I've written about whether buying money orders could get you convicted of money laundering before. Recent…
Could you get convicted of money laundering buying money orders?
Cindy Omidi, mom to two brothers who owned 1-800-GET-THIN, was convicted of violating a federal law that prevents buying money orders under the reportable amount to avoid reporting. Omidi faces up to 10 years in a federal prison.
Omidi allegedly bought more than 300 money orders of $2,900 each over an extended period of time. The money orders were paid for with cash and then deposited into a business bank account.
Structuring or smurfing
Structuring or smurfing refers to keeping financial transactions below reportable amounts.
Under the Bank Secrecy Act of 1970 (BSA), banks, financial institutions and other places that deal with cash instruments have to report transactions that exceed certain amounts.
Amounts that have to be reported
Here is a list of what must be reported:
- Same day cash transactions of $10,000 or more
- Money order purchases of $3,000 to $10,000
A Currency Transaction Report (CTR) is completed for $10,000 or more same day cash transactions. The CTR is filed with the Internal Revenue Service (IRS).
Anyone buying money orders of $3,000 to $10,000 is listed on the Monetary Instrument Log (MIL) form. The MIL is kept on file for five years.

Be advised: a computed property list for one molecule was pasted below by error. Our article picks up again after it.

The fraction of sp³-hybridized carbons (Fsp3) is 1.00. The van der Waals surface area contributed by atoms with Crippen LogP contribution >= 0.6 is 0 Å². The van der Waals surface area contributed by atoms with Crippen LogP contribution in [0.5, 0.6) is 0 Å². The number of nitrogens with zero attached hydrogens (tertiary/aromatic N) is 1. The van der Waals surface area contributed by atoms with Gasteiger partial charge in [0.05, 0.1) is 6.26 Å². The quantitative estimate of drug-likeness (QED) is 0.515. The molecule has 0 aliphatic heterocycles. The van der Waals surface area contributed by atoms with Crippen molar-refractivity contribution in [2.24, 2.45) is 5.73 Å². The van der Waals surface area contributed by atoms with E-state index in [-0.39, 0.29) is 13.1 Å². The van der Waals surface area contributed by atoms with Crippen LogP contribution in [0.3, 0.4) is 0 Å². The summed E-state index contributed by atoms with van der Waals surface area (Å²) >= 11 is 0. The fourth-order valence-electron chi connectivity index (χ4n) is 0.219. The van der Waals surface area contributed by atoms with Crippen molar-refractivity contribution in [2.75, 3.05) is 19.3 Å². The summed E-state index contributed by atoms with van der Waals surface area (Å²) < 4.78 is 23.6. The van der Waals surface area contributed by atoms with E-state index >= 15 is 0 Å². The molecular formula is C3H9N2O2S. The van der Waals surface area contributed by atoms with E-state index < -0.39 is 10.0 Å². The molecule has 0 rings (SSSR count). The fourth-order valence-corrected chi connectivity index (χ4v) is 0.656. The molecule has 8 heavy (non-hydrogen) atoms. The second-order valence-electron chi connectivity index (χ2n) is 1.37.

If you’re suspected of trying to avoid reporting, a Suspicious Activity Report (SAR) is filed with the Financial Crimes Enforcement Network with the US Treasury Department.
Buying money orders with gift cards
If you’re buying money orders with gift cards bought with a miles and points earning or cash back credit card, you shouldn’t be too concerned.
Because you’re manufacturing airline miles and points, not hiding cash by money laundering, you probably can’t be accused of money laundering. Buying money orders is the new US Mint coins, and no one who bought US Mint coins was accused of money laundering.
But it’s a good idea, if you’re not already, to keep all your receipts.
Are you worried that buying money orders could be considered money laundering?
Disclosure: I am not a lawyer. These opinions are my own based on my interpretation of the rules and laws.
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